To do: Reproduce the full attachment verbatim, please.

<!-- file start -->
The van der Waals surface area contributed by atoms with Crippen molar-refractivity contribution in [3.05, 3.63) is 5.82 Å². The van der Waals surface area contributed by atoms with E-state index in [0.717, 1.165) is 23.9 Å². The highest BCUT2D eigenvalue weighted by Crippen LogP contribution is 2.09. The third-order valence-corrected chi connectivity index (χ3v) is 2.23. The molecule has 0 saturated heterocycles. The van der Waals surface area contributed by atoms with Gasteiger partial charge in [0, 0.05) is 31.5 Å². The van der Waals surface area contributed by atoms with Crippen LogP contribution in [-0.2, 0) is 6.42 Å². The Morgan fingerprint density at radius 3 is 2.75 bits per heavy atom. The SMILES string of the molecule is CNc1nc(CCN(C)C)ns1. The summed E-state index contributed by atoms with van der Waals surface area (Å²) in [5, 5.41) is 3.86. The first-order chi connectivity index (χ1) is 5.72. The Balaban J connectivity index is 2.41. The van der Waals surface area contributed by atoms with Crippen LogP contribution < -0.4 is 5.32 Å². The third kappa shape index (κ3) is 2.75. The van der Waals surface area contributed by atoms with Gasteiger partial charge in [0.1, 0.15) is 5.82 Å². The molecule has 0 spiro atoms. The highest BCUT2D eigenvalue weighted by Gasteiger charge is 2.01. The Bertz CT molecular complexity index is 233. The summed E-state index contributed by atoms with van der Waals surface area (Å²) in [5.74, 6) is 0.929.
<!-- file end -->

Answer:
The van der Waals surface area contributed by atoms with Crippen molar-refractivity contribution in [3.05, 3.63) is 5.82 Å². The van der Waals surface area contributed by atoms with E-state index in [0.717, 1.165) is 23.9 Å². The highest BCUT2D eigenvalue weighted by Crippen LogP contribution is 2.09. The third-order valence-corrected chi connectivity index (χ3v) is 2.23. The molecule has 0 saturated heterocycles. The van der Waals surface area contributed by atoms with Gasteiger partial charge in [0, 0.05) is 31.5 Å². The van der Waals surface area contributed by atoms with Crippen LogP contribution in [-0.2, 0) is 6.42 Å². The Morgan fingerprint density at radius 3 is 2.75 bits per heavy atom. The SMILES string of the molecule is CNc1nc(CCN(C)C)ns1. The summed E-state index contributed by atoms with van der Waals surface area (Å²) in [5, 5.41) is 3.86. The first-order chi connectivity index (χ1) is 5.72. The Balaban J connectivity index is 2.41. The van der Waals surface area contributed by atoms with Crippen LogP contribution < -0.4 is 5.32 Å². The third kappa shape index (κ3) is 2.75. The van der Waals surface area contributed by atoms with Gasteiger partial charge in [0.1, 0.15) is 5.82 Å². The molecule has 0 spiro atoms. The highest BCUT2D eigenvalue weighted by Gasteiger charge is 2.01. The Bertz CT molecular complexity index is 233. The summed E-state index contributed by atoms with van der Waals surface area (Å²) in [5.74, 6) is 0.929.